• The custom races are highly adaptable. There are a range of speed classes to challenge all types of player, different levels of AI difficulty. I especially like the ability to set extra AI, and extra laps. Two different physics models are available: 2159 which is like the older games, while 2280 is reminiscent of WipEout Pure and WipEout Pulse. There’s something for everyone.
  • The drag ships and tracks are a creative addition where ships race at supersonic speeds around large open circuits (with great sonic boom sound effects). I prefer to do drag mode with 2280 physics since wall contacts are much softer, but there is the risk of falling off the track.

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Going for a supersonic stroll through the Lujiazui Park track in Shanghai. The buildings in the background are (L to R): Shanghai Tower, Shanghai World Financial Center, Jin Mao Tower.

Speaking of walls, here are my criticisms:

  • Wall contacts are very unforgiving with 2159 physics. You can scrape along the walls with no problem, except for the awful sound it makes, however collisions send the ship ricocheting between the barriers, eating away precious shield strength. This problem is infuriating in the drag ships and needs to be corrected.
  • The 2280 physics mode includes more forgiving wall collisions, but this is outweighed by being able to go through walls and fall off the track. The ship is stationary when it respawns; I would prefer that ships respawn at speed so that you can carry on without losing too much time. Even better, make it so that the ship CAN’T GO THROUGH FUCKING WALLS!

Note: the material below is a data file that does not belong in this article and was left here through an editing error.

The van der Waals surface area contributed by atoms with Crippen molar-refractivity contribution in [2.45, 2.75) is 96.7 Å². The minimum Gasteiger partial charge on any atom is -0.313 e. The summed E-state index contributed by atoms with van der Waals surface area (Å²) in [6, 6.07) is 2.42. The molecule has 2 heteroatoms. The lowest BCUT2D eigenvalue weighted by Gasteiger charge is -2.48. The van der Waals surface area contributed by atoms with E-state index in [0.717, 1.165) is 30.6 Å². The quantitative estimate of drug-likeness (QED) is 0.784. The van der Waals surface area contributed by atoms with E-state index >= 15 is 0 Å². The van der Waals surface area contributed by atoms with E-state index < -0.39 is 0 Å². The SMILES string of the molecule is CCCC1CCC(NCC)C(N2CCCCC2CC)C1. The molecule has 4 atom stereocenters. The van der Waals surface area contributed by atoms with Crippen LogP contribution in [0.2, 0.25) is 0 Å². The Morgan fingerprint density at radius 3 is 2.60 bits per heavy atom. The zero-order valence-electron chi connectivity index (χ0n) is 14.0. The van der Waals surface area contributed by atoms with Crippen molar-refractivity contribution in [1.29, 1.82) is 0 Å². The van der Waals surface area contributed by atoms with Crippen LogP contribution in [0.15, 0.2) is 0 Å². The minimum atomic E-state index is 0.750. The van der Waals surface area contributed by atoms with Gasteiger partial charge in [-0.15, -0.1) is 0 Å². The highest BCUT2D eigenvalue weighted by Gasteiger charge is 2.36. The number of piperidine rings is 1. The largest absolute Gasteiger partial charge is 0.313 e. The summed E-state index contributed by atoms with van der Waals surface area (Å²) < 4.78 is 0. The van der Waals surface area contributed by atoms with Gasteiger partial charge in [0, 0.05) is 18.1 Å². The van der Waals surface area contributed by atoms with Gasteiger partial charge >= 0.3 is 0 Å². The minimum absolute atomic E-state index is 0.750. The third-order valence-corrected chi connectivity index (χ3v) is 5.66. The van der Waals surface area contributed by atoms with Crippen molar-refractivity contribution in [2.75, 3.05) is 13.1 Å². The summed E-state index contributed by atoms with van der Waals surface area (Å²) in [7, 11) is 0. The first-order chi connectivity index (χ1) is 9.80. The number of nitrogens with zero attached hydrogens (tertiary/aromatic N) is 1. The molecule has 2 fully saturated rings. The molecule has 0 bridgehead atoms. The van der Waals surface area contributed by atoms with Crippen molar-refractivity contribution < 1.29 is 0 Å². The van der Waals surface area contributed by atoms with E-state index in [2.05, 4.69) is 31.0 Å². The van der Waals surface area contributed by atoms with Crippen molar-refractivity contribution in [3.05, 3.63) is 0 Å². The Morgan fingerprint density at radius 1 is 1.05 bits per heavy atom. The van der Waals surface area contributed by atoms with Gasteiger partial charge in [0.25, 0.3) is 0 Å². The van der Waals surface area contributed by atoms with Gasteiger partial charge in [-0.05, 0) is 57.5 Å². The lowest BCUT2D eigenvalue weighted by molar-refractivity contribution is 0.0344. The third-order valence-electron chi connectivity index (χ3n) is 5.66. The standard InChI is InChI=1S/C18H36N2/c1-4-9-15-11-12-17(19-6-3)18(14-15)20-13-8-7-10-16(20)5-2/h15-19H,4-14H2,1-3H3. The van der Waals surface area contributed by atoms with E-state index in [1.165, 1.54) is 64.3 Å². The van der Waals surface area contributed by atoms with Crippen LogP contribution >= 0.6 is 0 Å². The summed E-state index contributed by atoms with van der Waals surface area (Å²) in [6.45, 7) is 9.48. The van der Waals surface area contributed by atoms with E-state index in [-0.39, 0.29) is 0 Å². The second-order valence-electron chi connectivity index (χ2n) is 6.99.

• The campaign includes mirrored tracks. I can’t stand mirrored or reversed tracks!  It’s really confusing to learn a track one way, only to have to race it in another way.
  • Energy walls launched by opponents are really frustrating and disrupt the fast flow of the game, I would prefer them to be removed from the game.
  • The AI in the Campaign mode are all over the place. In the knockout modes, the AI is far too powerful and I’m unable to complete these challenges in hard mode.
  • For the 1 lap 1v1 races, I’ve found that you need to get in front very quickly and the AI will fall behind you. If you don’t, then it rockets ahead into the distance. Use the shield draining speed boost at the start to get the upper hand. Be prepared to restart these challenges a lot.